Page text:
Quote Of The Year

Quote Of The Year - Paul Shetler - "Its not Your Health Record it's a Government Record Of Your Health Information"

Sunday, December 24, 2006

Happy Christmas and A Successful New Year to All.

Just a short entry to wish all the readers of this blog compliments of the season and all the very best for 2007. I hope we can see some real progress next year!

I plan a week off to consider some of the more complex issues and also to review some papers for Medinfo 2007.

Early next year I plan articles covering

• Personal Health Records

• The Opportunity Costs of not Implementing E-Health

• Shared Electronic Health Records – How can They Be Made to Work?

• NEHTA's Pre Christmas Document Releases – Do they Add Anything Useful?

• The IHI And the Access Card – What Total Policy Overlap and Stupidity.

See you in 2007!

David.

2 comments:

Teki said...

Scott Adams' Xmas message, at Comic for 25 Dec 2006.

If there is an argument for public hospitals to lead in Health IT, then perhaps the public needs to engage with the business of the hospitals. Would it be possible to get up a small campaign to encourage hospitals to respond to general questions about IT?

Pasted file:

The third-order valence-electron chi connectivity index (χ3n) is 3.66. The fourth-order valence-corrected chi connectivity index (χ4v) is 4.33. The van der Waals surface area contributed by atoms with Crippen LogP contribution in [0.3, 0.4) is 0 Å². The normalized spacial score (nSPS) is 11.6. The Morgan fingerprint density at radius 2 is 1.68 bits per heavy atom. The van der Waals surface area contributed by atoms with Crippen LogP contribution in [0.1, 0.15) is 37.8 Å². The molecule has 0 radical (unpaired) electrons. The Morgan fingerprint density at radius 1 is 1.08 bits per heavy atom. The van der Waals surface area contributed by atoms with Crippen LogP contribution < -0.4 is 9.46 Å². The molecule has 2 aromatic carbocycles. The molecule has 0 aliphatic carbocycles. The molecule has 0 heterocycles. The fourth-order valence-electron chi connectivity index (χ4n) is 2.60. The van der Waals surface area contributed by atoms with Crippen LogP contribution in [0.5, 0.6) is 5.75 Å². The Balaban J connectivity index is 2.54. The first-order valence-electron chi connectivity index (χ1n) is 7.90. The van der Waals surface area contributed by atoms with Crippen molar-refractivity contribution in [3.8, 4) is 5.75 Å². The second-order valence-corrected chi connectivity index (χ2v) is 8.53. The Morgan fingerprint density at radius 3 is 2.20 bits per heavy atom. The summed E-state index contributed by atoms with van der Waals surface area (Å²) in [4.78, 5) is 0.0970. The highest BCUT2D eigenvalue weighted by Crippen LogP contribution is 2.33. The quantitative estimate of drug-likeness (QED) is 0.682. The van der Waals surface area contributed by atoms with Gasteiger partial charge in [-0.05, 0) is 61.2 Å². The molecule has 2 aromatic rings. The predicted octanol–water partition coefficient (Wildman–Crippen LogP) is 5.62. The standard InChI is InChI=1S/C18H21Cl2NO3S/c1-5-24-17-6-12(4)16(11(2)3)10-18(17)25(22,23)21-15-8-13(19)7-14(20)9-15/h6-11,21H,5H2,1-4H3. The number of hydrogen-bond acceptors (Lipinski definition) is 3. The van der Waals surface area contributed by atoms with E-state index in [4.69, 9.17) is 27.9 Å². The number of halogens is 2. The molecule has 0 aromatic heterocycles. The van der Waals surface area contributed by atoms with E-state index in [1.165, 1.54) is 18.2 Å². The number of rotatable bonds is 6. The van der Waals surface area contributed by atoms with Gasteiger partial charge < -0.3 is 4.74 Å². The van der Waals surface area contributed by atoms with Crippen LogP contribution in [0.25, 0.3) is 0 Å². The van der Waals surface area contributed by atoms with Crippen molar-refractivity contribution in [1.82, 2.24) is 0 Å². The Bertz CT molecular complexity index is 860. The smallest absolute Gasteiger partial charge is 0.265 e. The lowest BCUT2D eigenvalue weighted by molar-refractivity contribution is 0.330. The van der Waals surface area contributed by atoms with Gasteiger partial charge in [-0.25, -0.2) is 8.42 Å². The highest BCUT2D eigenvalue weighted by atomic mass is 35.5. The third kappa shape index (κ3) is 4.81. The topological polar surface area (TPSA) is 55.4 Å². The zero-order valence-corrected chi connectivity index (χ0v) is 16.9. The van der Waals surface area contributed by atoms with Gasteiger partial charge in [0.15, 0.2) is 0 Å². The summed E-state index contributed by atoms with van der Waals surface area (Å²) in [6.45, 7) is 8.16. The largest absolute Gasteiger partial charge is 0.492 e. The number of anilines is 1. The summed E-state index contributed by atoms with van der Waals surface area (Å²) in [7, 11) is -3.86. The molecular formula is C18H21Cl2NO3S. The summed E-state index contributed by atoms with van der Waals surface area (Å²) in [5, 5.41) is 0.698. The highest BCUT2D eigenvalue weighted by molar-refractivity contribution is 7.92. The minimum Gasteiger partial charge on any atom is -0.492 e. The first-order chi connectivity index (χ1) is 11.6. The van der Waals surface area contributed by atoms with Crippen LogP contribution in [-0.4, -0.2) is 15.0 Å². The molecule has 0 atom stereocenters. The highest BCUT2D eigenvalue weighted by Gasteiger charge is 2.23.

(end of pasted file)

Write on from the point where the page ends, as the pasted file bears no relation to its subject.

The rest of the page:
A model based on Australian Shareholders Association could work.

Teki said...

In Gambling with science policy, Julian Cribb wrote about the deadening effect of the doctrine of commercialise-or-die for Science in Australia:

In a sense all science funding is a gamble. But surely the bet has a fairer chance of repaying the investment if the resulting knowledge is freely available to thousands of enterprises and individuals, than if a handful have exclusive access? The Commission, in effect, has said: if companies want to gamble on science let them do so at their own expense. Why should the taxpayer finance their punt via the Australian Research Council, CSIRO or the Cooperative Research Centres? Why should science policy be used to remedy a defect of industry policy - the lack of commercialisation?

Same goes for the IT sector, too. An overarching Health IT structure, like the US government's VistA, is never going to be a commercial product, just part of the national infrastructure.